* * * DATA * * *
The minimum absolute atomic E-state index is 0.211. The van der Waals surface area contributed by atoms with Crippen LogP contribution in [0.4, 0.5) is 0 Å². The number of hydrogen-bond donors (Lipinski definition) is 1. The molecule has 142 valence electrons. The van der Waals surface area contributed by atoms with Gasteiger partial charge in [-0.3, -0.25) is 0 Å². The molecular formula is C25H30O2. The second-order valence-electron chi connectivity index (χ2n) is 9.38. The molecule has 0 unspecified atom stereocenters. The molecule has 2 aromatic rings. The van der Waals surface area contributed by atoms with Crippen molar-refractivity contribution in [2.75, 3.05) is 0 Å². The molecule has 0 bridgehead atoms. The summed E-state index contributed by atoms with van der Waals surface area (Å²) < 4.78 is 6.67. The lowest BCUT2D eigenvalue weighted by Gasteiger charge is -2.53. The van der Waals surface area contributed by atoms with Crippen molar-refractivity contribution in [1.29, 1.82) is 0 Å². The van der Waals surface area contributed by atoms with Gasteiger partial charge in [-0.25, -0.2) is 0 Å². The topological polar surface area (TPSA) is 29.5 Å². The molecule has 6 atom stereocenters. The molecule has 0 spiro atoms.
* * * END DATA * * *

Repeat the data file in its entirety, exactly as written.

The minimum absolute atomic E-state index is 0.211. The van der Waals surface area contributed by atoms with Crippen LogP contribution in [0.4, 0.5) is 0 Å². The number of hydrogen-bond donors (Lipinski definition) is 1. The molecule has 142 valence electrons. The van der Waals surface area contributed by atoms with Gasteiger partial charge in [-0.3, -0.25) is 0 Å². The molecular formula is C25H30O2. The second-order valence-electron chi connectivity index (χ2n) is 9.38. The molecule has 0 unspecified atom stereocenters. The molecule has 2 aromatic rings. The van der Waals surface area contributed by atoms with Crippen molar-refractivity contribution in [2.75, 3.05) is 0 Å². The molecule has 0 bridgehead atoms. The summed E-state index contributed by atoms with van der Waals surface area (Å²) < 4.78 is 6.67. The lowest BCUT2D eigenvalue weighted by Gasteiger charge is -2.53. The van der Waals surface area contributed by atoms with Crippen molar-refractivity contribution in [1.29, 1.82) is 0 Å². The van der Waals surface area contributed by atoms with Gasteiger partial charge in [-0.25, -0.2) is 0 Å². The topological polar surface area (TPSA) is 29.5 Å². The molecule has 6 atom stereocenters. The molecule has 0 spiro atoms.